Why Should You Consume Protein When Undergoing Dialysis?

Aug 17, 20
Why Should You Consume Protein When Undergoing Dialysis?

Nutrition is one of the most important components when you have kidney disease. Knowing what to eat can be key in staying strong, healthy, and at lower risk of infections.

Protein is a macronutrient that your body needs to function properly. Protein provides us with the amino acids required for us to maintain bone mass, fight infections, grow muscle, and repair our tissues.

Everyone needs protein; however, those suffering from kidney disease are advised to limit their protein intake. When you have kidney disease your body may not be able to remove all the waste from the protein in your diet. When kidneys are not functioning properly, the byproducts of protein can build up in the body and damage other organs. The more protein waste your body needs to remove, the harder your kidneys need to work to get rid of it. Limiting protein may help slow the loss of kidney function.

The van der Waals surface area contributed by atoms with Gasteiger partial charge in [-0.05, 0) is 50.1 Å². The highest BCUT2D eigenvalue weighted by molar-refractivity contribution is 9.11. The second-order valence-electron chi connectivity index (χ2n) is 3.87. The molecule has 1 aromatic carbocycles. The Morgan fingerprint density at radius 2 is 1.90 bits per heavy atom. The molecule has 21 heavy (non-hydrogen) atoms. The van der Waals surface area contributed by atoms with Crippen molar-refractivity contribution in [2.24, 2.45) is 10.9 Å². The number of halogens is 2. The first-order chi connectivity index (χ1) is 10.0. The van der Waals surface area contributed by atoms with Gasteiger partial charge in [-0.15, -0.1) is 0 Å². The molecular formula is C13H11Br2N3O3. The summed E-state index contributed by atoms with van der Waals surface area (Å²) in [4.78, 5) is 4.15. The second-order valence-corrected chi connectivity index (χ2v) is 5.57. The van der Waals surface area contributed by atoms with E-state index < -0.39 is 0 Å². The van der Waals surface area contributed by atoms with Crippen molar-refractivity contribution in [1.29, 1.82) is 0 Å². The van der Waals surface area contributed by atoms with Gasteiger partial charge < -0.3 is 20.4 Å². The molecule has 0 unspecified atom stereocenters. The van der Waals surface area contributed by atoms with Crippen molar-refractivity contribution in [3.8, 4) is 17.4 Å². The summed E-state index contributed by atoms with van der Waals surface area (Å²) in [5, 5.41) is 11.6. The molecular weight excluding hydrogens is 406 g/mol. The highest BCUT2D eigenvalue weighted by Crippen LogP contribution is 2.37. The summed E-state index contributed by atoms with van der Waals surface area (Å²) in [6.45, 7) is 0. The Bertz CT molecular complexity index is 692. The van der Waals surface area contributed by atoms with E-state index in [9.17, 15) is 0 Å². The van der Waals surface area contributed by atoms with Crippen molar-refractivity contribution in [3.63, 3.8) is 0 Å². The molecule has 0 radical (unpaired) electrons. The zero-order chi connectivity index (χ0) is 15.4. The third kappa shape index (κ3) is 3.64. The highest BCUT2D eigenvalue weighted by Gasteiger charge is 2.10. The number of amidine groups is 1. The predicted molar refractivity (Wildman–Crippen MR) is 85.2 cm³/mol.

When individuals start dialysis, the requirements change. Individuals now need a higher amount of protein to make up for the protein lost during treatment. Undergoing dialysis eliminates the risk of protein buildup.

Dialysis works by removing the buildup of waste and fluid in the blood. By doing so, dialysis also removes some of the albumin in your blood. Albumin is the protein responsible for delivering the vitamins and minerals from food to the rest of the body. Albumin also helps keep the fluid you drink in your cells and blood vessels. Since dialysis removes albumin from the system, the body is prone to suffer from infections as it doesn’t have the protein it needs to grow, repair, and fight off bacteria.

If you don’t get enough protein in your diet your body will start to break down your muscles to get the protein it needs. This may cause fatigue and weight loss and can increase your chances of infections.

If you have kidney disease, you need to ensure that you’re getting the right amount of protein to help your body build and repair muscle, heal wounds, and fight infections. The amount of protein your body will need will depend on the degree of kidney disease. Your dietitian will help you figure out how much is adequate to your diet.